Since then, thousands more of these tiny seals have been uncovered. Most of them feature one line of symbols at the top with a picture, usually of an animal, carved below. The animals pictured include bulls, rhinoceros, elephants, and puzzlingly, unicorns. They’ve been found in a swath of territory that covers present-day India and Pakistan and along trade routes, with seals being found as far as present-day Iraq. And the symbols, which range from geometric designs to representations of fish or jars, have also been found on signs, tablets, copper plates, tools, and pottery.

Though we now have thousands of examples of these symbols, we have very little idea what they mean. Over a century after Cunningham’s discovery, the seals remain undeciphered, their messages lost to us. Are they the letters of an ancient language? Or are they just religious, familial, or political symbols? Those hotly contested questions have sparked infighting among scholars and exacerbated cultural rivalries over who can claim the script as their heritage. But new work from researchers using sophisticated algorithms, machine learning, and even cognitive science are finally helping push us to the edge of cracking the Indus script…

A tale of antiquities, A.I., and academic rivalry: “Cypher Wars.”

* Ludwig Wittgenstein, Tractatus Logico-Philosophicus (5.6)


As we dig in, we might send carefully-excavated birthday greetings to Gertrude Caton Thompson; she was born on this date in 1888.  An influential English archaeologist at a time when it was unusual for women to be allowed to lead in the field (pun intended), she distinguished two prehistoric cultures in the Al-Fayyum depression of Upper Egypt (the older dating to about 5000 BC and the younger to about 4500 BC.), and she demonstrated that the ruins in southeastern Zimbabwe near Lake Mutirikwe known since the 16th century as Great Zimbabwe were the product of a “native civilization” (not outsiders, as some others had asserted).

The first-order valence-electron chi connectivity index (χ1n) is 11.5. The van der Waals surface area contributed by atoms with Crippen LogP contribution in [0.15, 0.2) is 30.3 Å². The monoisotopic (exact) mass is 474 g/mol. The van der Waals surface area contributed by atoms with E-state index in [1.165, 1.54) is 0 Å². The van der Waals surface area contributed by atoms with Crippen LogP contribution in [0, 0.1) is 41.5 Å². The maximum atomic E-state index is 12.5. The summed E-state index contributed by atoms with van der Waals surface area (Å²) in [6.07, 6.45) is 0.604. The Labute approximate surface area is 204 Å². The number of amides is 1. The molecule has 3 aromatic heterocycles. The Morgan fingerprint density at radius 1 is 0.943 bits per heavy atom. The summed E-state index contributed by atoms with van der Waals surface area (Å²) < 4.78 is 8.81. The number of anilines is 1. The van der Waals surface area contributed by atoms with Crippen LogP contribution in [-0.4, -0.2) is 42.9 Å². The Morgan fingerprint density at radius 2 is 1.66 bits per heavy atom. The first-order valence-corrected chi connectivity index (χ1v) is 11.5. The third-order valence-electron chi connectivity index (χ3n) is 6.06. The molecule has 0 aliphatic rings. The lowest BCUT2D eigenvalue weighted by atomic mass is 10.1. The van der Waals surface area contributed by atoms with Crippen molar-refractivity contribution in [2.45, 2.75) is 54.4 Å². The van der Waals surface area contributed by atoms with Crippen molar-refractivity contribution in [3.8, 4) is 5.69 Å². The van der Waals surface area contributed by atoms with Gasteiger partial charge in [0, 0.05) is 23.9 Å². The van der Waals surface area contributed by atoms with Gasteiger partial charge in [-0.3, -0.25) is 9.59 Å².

Written by LW

February 1, 2017 at 1:01 am

“I just enjoy translating, it’s like opening one’s mouth and hearing someone else’s voice emerge”*…


The Highbrow Struggles of Translating Modern Children’s Books Into Latin.”

* Iris Murdoch


As we try transliteration, we might send thoughtful birthday greetings to Umberto Eco; he was born on this date in 1932.  Most widely known as a novelist (primarily for his international best seller The Name of the Rose), Eco was also a literary critic, philosopher, and university professor highly-regarded in academic circles for his contributions to semiology.

An occasional translator, Eco once remarked, “translation is the art of failure.”



Written by LW

January 5, 2017 at 1:01 am

“Time flies like an arrow; fruit flies like a banana”*…



Just as the boundaries of a guitar string (how it is pinned at both ends) determine how it vibrates, the distant past and far future of the universe may govern what happens today.